That's 888-333-6003 or go to Have listeners tap donate. Well, here again is Chip and our guest teacher, Aaron Pearce, with a few final thoughts. Aaron, as we wrap up today's program, I want to loop back to something you said today. You said the purpose of spiritual conversation is to lay the foundation for the gospel to sit on. Now for some, that may sound wrong or, you know, we should lead with the gospel. So talk a little more about why spiritual conversations are critical in this culture to engage with today's young people.

And then second, I'm going to keep asking you this, brother. What advice would you give to maybe parents or grandparents or even some other young people that might be on fire for the Lord that they've got some relationships where they're alienated, right? I mean, the connection is broken down. The relationship's not going well. Where and how can they step in in ways to build this foundation?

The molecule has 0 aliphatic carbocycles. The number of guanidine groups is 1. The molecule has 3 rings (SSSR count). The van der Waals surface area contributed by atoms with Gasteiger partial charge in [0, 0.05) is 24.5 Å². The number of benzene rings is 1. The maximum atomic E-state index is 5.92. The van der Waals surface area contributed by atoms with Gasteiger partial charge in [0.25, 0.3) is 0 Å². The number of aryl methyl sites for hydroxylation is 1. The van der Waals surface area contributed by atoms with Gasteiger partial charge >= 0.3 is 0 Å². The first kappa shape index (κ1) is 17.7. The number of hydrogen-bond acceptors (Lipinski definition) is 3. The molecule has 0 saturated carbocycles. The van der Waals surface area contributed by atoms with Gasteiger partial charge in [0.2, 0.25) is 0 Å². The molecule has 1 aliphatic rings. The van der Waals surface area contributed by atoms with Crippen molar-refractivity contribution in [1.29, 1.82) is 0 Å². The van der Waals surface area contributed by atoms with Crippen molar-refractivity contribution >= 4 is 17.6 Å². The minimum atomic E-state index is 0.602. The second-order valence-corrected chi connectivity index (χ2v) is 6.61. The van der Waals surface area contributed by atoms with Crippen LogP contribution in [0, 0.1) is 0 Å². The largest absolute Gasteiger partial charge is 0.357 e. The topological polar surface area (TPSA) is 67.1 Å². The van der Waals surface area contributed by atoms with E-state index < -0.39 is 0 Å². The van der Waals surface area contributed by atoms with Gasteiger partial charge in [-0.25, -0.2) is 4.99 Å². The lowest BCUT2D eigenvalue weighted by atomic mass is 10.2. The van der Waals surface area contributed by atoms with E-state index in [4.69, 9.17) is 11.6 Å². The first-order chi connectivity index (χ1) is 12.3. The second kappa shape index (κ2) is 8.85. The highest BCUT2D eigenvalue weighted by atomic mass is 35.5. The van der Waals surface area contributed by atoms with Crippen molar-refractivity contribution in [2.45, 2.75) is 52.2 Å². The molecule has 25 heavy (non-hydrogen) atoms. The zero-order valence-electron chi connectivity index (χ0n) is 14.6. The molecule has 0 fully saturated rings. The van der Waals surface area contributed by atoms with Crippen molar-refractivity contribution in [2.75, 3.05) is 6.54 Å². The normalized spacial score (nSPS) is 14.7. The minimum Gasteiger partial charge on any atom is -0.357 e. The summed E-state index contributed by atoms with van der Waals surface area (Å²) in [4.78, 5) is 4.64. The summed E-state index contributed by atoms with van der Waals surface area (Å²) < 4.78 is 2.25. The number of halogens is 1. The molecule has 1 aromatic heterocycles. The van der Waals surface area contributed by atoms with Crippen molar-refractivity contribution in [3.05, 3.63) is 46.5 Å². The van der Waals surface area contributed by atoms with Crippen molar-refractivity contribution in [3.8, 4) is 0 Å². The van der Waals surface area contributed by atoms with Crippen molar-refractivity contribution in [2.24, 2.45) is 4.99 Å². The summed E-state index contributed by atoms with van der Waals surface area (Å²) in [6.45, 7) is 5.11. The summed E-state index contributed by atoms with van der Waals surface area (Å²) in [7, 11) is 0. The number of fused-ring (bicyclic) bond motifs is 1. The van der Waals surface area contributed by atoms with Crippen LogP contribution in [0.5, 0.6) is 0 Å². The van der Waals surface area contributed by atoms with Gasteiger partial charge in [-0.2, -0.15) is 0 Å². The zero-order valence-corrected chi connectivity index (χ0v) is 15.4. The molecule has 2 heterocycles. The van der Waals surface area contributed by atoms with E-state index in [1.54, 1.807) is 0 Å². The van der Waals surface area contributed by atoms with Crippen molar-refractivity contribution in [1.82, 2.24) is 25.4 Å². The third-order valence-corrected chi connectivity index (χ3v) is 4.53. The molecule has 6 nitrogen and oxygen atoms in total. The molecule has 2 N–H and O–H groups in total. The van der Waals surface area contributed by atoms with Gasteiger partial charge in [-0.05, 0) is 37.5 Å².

Just any help you could give us would be so great. Thanks, Chip. Those are great questions. Spiritual conversations are critical because we need to recognize that we live in a post-Christian culture. And post-Christian means that usually people have had some interaction with the church.

They have some knowledge, often misunderstood or twisted, but some knowledge of the Bible and church. And because of that, it creates communication challenges. So the idea of a spiritual conversation is to address the underlying assumptions on which the cross is communicated. And it's also about removing some of the barriers that obscure the cross so that the message is actually understood.

I'll give you an example. Today, in our culture, we live in a time when many people have a relativistic view of morality. Many believe that morality is essentially a social construct. And of course, that stands in the way of the gospel truth because the gospel says, no, there is a moral absolute and that God is the source of that moral absolute. And that none of us are able to live up to that standard. We're all sinful and we fall short.